PARIS, France — The message of the Rick Owens show was loud and clear: she ain’t heavy, she’s my sister. The women on his catwalk carried other women artfully attached to their bodies. As strenuous as this exercise surely was — even for the gymnasts and athletes these women were — there was no visible sense of effort. It was an emotional metaphor for the selflessness and community — the instinctive supportiveness that Owens wanted to celebrate. He had Euripides’ “The Trojan Women” on his mind, the banding together, the resilience in the face of adversity. There was even a classical Greek chorus in the form of London chanteuse Eska and her back-up singers. They performed the title song from Exodus: “This land is mine, God gave this land to me.” The lyrics took on a whole new weight in light of the show’s theme.
Grace under pressure — that’s always been a favourite subject of Owens’. “It’s every bit as valid and beautiful as a bright red lip,” he said pointedly, in reference to fashion’s more conventional ways of presenting itself. He, on the other hand, has opted for an often fierce-some physicality, which reflects the intensely autobiographical nature of his work. “I’ve used myself as a mascot for the brand,” Owens said, acknowledging the way he has physically transformed himself from tip to toe. (That’s a before-and-after visual we crave!)
The same principle found a particularly graphic expression in his latest collection, in the way that the clothes extended the shoulders, the hips and the elbows. It sounds hard-edged, but the power of the concept actually seemed to inspire Owens to a lyricism in the clothes. True, his models were wearing gladiator sandals, but there was no aggression in the way he draped fabric to distort his silhouettes: definite with the jut of lacquered leather, softer with swells of bias-cut organza. Volumes flowed and curved around the body. And then, of course, there was the dramatic drape of a second human form.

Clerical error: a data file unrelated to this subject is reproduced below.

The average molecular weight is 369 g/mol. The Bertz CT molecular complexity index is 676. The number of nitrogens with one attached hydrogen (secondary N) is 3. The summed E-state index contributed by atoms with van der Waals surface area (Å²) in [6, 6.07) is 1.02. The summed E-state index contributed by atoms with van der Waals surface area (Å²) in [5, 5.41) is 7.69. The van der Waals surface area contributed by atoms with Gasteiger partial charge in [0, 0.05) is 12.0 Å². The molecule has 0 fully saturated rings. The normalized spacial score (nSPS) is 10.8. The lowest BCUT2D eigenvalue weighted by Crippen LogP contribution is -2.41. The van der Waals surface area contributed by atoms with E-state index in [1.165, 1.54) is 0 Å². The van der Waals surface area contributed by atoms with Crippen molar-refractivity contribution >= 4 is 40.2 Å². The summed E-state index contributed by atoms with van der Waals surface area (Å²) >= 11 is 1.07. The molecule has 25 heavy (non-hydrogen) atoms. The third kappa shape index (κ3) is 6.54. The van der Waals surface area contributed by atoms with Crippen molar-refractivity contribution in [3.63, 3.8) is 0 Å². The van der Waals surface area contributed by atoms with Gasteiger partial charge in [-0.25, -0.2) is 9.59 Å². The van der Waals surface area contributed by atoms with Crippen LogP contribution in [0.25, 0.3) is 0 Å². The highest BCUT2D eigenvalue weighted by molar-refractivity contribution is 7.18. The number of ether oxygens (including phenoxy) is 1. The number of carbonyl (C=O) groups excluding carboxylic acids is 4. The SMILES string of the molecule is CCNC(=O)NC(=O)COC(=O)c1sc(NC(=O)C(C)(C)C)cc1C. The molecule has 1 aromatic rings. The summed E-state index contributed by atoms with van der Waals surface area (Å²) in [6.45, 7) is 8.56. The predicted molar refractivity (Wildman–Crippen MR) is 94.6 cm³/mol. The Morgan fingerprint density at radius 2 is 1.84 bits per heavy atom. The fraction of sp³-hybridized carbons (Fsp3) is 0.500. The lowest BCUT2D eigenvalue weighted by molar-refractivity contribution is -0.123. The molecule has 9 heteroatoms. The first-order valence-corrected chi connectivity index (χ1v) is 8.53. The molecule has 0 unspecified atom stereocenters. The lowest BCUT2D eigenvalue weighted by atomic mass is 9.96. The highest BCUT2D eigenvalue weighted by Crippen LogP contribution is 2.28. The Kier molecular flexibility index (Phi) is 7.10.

One pairing was particularly striking. A diminutive black woman bore another woman suspended upside down in front of her. Their hands were tightly clasped, a necessary gesture of physical support perhaps, but at the same time, a moving expression of commonality. Though it’s hardly the first time Owens has stirred our emotions, it’s impressive the way he continues to infuse his shows with such depth. “I see the stores full of boxy jackets and a-line skirts and I want to see an explosion, I want to see something flung,” he sighed. “Watch me fling.” So we did.